For larger installs where the need to boost the signal for multiple service providers, the installer could use a device for each provider or invest in a much more expensive spectrum analyzer. To meet this need at a more affordable cost, Wilson Electronics has developed an cellular signal strength tester that tests the wireless signal for most service providers in the US.

The Wilson Cellular Signal Tester allows the installer to test downlink signal strength before and after cellular amplifier system installation. It works with the 800 MHz , 1900 MHz, 2100 MHz) and 700 MHz LTE (bands 12 and 13) frequency bands for carriers like AT&T, Verizon, Sprint, T-Mobile and others.

Wilson also has a handy Directional Antenna kit to use with the device.

You can find it on our web site at: Wilson Cellular Signal Tester

In Line Antenna Amplifier

April 12th, 2013
InIine Antenna Signal Booster

In-Line Antenna Signal Booster

On larger cellular signal booster system installations, sometimes the installer needs more power to an inside antenna or two. In Line antenna booster fits the bill.

An In-Line booster is typically be used in big buildings when you have long stretches of cable and you need to boost the signal to the inside antenna the cable is connected to. It is also used to compensate for signal loss because of the use of taps or splitters to accommodate multiple interior antennas.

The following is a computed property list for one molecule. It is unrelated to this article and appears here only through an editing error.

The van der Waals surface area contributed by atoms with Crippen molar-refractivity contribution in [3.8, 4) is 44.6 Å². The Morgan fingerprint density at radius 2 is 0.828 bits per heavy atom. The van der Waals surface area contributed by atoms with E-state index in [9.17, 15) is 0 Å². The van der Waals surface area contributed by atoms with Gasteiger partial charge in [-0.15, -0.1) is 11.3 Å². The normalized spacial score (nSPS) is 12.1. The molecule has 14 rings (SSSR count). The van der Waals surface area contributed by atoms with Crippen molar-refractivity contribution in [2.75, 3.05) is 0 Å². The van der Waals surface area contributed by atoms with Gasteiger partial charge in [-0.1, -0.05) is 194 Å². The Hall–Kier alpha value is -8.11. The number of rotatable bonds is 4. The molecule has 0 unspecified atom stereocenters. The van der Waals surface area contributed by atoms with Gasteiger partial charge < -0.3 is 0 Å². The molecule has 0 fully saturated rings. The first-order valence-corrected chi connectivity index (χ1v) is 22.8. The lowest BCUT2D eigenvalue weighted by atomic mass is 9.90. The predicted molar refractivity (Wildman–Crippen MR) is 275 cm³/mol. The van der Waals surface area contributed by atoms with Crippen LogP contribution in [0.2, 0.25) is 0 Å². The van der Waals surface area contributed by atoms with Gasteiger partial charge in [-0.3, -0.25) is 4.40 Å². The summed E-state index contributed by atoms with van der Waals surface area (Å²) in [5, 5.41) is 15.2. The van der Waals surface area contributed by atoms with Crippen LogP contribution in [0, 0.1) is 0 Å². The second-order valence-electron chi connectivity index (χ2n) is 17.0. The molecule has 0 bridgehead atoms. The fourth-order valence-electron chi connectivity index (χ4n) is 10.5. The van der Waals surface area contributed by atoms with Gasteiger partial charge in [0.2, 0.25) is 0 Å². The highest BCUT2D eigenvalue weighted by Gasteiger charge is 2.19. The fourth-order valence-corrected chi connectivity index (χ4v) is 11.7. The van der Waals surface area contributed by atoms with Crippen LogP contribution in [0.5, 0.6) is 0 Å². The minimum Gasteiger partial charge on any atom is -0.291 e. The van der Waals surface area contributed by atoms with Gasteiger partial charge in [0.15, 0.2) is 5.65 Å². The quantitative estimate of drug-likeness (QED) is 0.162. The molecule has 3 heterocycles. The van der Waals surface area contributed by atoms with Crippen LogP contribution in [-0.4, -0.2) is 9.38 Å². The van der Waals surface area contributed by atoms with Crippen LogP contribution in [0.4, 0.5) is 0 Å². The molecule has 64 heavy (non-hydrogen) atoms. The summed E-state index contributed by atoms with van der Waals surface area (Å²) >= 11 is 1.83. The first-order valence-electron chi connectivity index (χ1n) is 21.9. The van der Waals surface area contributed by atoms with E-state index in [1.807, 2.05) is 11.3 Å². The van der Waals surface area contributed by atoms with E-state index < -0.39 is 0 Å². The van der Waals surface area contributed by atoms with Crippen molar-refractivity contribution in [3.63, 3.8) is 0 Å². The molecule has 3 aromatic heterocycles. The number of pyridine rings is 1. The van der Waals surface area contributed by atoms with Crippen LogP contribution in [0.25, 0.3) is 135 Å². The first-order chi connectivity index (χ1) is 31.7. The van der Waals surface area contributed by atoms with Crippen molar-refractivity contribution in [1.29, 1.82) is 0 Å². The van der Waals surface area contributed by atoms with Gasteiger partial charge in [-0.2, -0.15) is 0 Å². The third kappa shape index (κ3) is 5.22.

The In-line Booster is installed between a the main in-building signal booster unit and that booster’s inside antenna.

The In-line Booster can be installed in the middle of a cable run or near the inside antenna, as needed.

PURCHASE / MORE INFO: In-Line Antenna Booster

Explaining 4G

April 10th, 2013
4G & LTE Explained

4G & LTE Explained

We found this four-minute clip posted on YouTube by Marques Brownlee. He provides a very understandable explanation of what 4G (as well as the other “G”s) without getting bogged down in technical details.

At one point during the video Marques digresses into an interesting discussion of quad core chips versus dual core and their effect on device battery life If you choose to tune out that short segment of the audio you won’t miss any relevant 4G information. Here’s the video link.

If you find the video useful, be sure to click Like and show Marques some love for his good work.

Wilson Electronics Announces Warranty Upgrade

April 5th, 2013

Wilson Electronics

Wilson Electronics announced that they have increased their warranty on signal boosters to 2 years. Here is their press release:


North America’s leading maker of cellular signal boosters, announces that effective immediately all Wilson signal booster models are covered by an industry leading two-year warranty from date of purchase.

The company has long warranted its signal boosters for one year against defects in workmanship and/or materials. But now the time is right to extend that warranty, said Laine Matthews , Director of Business Development at Wilson Electronics.

“Wilson unofficially has been honoring a two-year warranty for some time,” Matthews said. “Now we decided to make the policy official. We strongly feel Wilson quality, customer service and technical support are second to none.

“As the leader in this industry Wilson cares deeply that our products work as designed for those who purchase them, and that our customers have a good experience. We’re known for standing behind our products, and we take great pride in their quality.”

The new two-year warranty applies to all new Wilson booster purchases, and retroactively from date of purchase to all Wilson boosters currently in use.